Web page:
And that went a long way towards building trust. And so again, I can't emphasize it enough. I know I've talked a lot about it, but also the ability for people to, once they leave, get the questions answered that they always think about once they get home, they forgot to mention and without having to call the practice and wait while someone answers their question. So I mean, look, millennials are quick to adapt technology and expect technology to be there for them. They're also postponing childbearing. So for them, their pets are their children. For many of us, we have both kinds of children, like me and probably you. I think that they needed that support, and no question was too elementary for us to answer in that environment. And that just built a whole, whole lot of trust in a time when it was really hard to come by.


Dr. Lee:

I agree. We're going to see the downstream effects of Covid for a long time. And I always say I'm optimistic by nature. I would say obviously there were a lot of negative things that happened, but for once, veterinarians, veterinary professionals, we can't complain about revenue because we're obviously very busy. But I do think we do need to embrace technology just to make sure that our clients still feel like they have access to us because life is crazy, life is busy. And again, when in doubt, try to embrace that technology. Dr. Christie Long, thank you so much for what you do. Absolutely love it and really appreciate you coming on today's VETGirl podcast.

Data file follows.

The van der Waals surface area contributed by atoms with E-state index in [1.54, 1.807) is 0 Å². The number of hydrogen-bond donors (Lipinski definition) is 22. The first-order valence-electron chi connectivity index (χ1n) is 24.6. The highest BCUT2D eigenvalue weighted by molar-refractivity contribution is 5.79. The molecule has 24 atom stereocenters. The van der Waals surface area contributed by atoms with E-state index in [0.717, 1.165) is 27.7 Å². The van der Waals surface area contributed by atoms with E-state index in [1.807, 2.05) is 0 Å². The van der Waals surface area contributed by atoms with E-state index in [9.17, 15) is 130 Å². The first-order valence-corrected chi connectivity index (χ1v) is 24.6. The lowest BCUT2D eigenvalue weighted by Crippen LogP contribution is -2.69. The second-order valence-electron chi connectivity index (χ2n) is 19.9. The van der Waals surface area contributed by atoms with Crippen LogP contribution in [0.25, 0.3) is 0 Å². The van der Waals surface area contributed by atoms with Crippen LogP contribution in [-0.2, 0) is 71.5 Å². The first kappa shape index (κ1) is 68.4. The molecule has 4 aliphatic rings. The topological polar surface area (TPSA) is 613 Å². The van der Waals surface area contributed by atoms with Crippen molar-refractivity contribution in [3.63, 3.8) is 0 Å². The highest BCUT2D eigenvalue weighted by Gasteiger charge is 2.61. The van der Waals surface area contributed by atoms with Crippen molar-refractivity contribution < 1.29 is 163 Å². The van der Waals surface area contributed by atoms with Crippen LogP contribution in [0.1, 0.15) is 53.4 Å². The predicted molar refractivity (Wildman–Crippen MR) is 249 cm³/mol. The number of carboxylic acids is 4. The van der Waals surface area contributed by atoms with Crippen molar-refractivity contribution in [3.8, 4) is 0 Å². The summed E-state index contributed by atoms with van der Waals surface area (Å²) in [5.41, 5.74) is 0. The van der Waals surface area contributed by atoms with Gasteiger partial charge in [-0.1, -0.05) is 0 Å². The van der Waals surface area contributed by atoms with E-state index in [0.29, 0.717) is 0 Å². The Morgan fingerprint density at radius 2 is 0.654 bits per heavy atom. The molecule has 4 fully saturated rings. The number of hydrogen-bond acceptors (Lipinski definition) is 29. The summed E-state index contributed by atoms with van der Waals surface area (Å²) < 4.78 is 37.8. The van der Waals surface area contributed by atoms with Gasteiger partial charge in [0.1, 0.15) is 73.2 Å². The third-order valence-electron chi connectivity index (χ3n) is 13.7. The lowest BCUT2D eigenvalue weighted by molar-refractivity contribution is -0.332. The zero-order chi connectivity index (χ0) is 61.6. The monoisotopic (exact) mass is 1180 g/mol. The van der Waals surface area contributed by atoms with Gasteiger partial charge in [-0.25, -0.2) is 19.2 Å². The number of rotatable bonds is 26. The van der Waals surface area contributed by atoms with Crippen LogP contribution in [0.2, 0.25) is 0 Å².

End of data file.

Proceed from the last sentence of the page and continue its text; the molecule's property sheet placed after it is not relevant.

Dr. Long:

Thank you, Justine. I've really enjoyed it and I appreciate everything that you've created at VETGirl. It's made a big difference for me personally and lots of folks I know. So thank you.


Dr. Lee:

Thank you so much. Take care.